Analysis: Companies work to avoid overtime-pay lawsuits | What would job seekers say about your recruitment practices? | Use social media to boost collaboration
April 16, 2012
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Analysis: Companies work to avoid overtime-pay lawsuits
Workers filed 32% more lawsuits involving wage-and-hour laws last year than they did in 2008, according to this article. To protect themselves against litigation, companies are taking precautions such as clearly defining exempt and nonexempt workers and restricting at-home work done with smartphones or through telecommuting.
USA Today (4/16) 
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Recruiting & Retention
What would job seekers say about your recruitment practices?
Stories about bad candidate experiences can destroy a company's ability to attract talent, Kathy Rapp writes. She suggests three ways to improve the process, including always responding to job applicants and being honest about the candidate's chances, she writes.
Fistful of Talent (4/10) 
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Use social media to boost collaboration
Companies that want to remain competitive should consider using social media not only for marketing but also as a way to boost collaboration and information-sharing among workers, Sharlyn Lauby writes. "I've always thought that high-performing companies were the ones that continuously transformed themselves. ... Is it possible social media is part of that transformation?" Lauby writes. (4/15) 
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Benefits & Compensation
Wellness programs pay big returns to companies, studies show
Corporate wellness programs, which include incentives such as at-work health services and gym memberships, are good for employees' health and employers' bottom line, studies show. For example, companies with wellness programs saw their health care costs rise at a significantly slower rate than did companies that had none, according to research by Highmark.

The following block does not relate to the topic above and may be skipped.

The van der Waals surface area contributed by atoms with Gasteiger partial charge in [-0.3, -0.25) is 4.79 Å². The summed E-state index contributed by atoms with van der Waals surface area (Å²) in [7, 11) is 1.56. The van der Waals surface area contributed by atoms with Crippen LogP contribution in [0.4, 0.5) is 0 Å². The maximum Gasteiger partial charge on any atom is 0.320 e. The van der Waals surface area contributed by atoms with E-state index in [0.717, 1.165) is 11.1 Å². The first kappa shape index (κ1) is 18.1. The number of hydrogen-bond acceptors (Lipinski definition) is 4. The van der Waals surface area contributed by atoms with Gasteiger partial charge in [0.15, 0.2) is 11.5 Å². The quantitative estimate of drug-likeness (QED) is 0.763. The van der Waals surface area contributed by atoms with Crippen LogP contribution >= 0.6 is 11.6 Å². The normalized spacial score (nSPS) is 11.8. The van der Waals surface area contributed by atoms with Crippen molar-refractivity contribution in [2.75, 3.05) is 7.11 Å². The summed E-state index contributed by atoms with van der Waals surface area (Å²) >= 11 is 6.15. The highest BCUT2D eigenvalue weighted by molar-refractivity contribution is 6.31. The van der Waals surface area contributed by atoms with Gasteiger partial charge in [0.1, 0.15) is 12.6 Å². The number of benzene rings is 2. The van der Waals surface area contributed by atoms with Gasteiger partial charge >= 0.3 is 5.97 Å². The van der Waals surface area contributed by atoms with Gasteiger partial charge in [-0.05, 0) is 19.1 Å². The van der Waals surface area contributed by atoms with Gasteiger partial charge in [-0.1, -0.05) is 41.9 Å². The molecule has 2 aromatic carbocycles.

AccountingWEB (4/12) 
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Regulatory & Legal Update
Employers don't have to post union rights, federal judge rules
The National Labor Relations Board can't require employers to post notices informing employees of their union rights, a federal judge in Charleston, S.C., has ruled. The lawsuit was brought by the U.S. Chamber of Commerce and the South Carolina Chamber of Commerce in response to a rule that is scheduled to go into effect April 30. Another federal judge upheld the rule in a separate challenge last month.
Bloomberg (4/14) 
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The HR Leader
Have you considered corporate mentoring? Your questions answered
Mentoring is on the rise, says Beth N. Carvin, president and CEO of Nobscot, but administrators should be careful not to impose artificial mentor-mentee relationships on their workers. Technology can help suggest good matches, but there needs to be chemistry for a mentoring relationship to succeed. "In our experience, in the best mentorships there is a natural affinity between mentor and mentee," Carvin said.
SmartBrief/Leadership (4/13) 
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Workplace Chatter
Bus takes off with police officer hanging on front
Hanoi, Vietnam, traffic policeman Nguyen Manh Phan is shown in a video clinging to the windshield wipers of a bus that drove away when he ordered the driver to show his paperwork. The bus, which reached a speed of about 30 mph, eventually pulled over after being chased by police and villagers.
The Telegraph (London) (tiered subscription model) (4/13) 
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People who don't take risks generally make about two big mistakes a year. People who do take risks generally make about two big mistakes a year.
Peter Drucker,
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